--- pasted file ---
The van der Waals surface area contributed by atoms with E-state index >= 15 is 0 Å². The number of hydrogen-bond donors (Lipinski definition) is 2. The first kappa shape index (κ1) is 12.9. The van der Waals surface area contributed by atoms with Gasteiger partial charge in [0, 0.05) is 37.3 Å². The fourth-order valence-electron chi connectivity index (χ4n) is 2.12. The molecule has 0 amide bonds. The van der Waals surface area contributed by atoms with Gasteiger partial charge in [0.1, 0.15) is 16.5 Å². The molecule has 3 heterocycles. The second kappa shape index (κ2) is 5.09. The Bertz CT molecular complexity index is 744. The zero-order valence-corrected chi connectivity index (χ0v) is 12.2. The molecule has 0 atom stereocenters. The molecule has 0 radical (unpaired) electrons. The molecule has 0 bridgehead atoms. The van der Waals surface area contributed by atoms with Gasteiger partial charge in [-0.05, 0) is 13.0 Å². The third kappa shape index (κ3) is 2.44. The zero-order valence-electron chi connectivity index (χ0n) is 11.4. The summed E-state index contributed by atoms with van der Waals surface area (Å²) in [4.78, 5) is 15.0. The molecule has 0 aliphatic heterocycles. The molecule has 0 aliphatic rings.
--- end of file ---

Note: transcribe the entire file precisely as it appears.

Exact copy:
The van der Waals surface area contributed by atoms with E-state index >= 15 is 0 Å². The number of hydrogen-bond donors (Lipinski definition) is 2. The first kappa shape index (κ1) is 12.9. The van der Waals surface area contributed by atoms with Gasteiger partial charge in [0, 0.05) is 37.3 Å². The fourth-order valence-electron chi connectivity index (χ4n) is 2.12. The molecule has 0 amide bonds. The van der Waals surface area contributed by atoms with Gasteiger partial charge in [0.1, 0.15) is 16.5 Å². The molecule has 3 heterocycles. The second kappa shape index (κ2) is 5.09. The Bertz CT molecular complexity index is 744. The zero-order valence-corrected chi connectivity index (χ0v) is 12.2. The molecule has 0 atom stereocenters. The molecule has 0 radical (unpaired) electrons. The molecule has 0 bridgehead atoms. The van der Waals surface area contributed by atoms with Gasteiger partial charge in [-0.05, 0) is 13.0 Å². The third kappa shape index (κ3) is 2.44. The zero-order valence-electron chi connectivity index (χ0n) is 11.4. The summed E-state index contributed by atoms with van der Waals surface area (Å²) in [4.78, 5) is 15.0. The molecule has 0 aliphatic heterocycles. The molecule has 0 aliphatic rings.